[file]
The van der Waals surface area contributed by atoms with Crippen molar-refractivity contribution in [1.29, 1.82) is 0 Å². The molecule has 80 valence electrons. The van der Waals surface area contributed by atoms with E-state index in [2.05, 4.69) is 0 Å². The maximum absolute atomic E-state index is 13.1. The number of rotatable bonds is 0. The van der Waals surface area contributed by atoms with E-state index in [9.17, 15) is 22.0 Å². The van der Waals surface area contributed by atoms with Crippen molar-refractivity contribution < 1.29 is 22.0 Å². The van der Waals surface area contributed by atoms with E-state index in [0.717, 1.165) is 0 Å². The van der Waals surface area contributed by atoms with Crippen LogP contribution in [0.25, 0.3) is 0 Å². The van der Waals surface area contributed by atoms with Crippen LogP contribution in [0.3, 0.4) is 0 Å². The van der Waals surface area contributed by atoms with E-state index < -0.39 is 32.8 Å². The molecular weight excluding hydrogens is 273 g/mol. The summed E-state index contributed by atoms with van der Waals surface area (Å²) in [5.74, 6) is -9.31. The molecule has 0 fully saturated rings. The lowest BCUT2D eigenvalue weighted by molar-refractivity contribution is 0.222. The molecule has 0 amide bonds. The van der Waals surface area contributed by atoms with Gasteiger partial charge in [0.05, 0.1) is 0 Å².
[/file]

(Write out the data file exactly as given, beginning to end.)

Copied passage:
The van der Waals surface area contributed by atoms with Crippen molar-refractivity contribution in [1.29, 1.82) is 0 Å². The molecule has 80 valence electrons. The van der Waals surface area contributed by atoms with E-state index in [2.05, 4.69) is 0 Å². The maximum absolute atomic E-state index is 13.1. The number of rotatable bonds is 0. The van der Waals surface area contributed by atoms with E-state index in [9.17, 15) is 22.0 Å². The van der Waals surface area contributed by atoms with Crippen molar-refractivity contribution < 1.29 is 22.0 Å². The van der Waals surface area contributed by atoms with E-state index in [0.717, 1.165) is 0 Å². The van der Waals surface area contributed by atoms with Crippen LogP contribution in [0.25, 0.3) is 0 Å². The van der Waals surface area contributed by atoms with Crippen LogP contribution in [0.3, 0.4) is 0 Å². The van der Waals surface area contributed by atoms with E-state index < -0.39 is 32.8 Å². The molecular weight excluding hydrogens is 273 g/mol. The summed E-state index contributed by atoms with van der Waals surface area (Å²) in [5.74, 6) is -9.31. The molecule has 0 fully saturated rings. The lowest BCUT2D eigenvalue weighted by molar-refractivity contribution is 0.222. The molecule has 0 amide bonds. The van der Waals surface area contributed by atoms with Gasteiger partial charge in [0.05, 0.1) is 0 Å².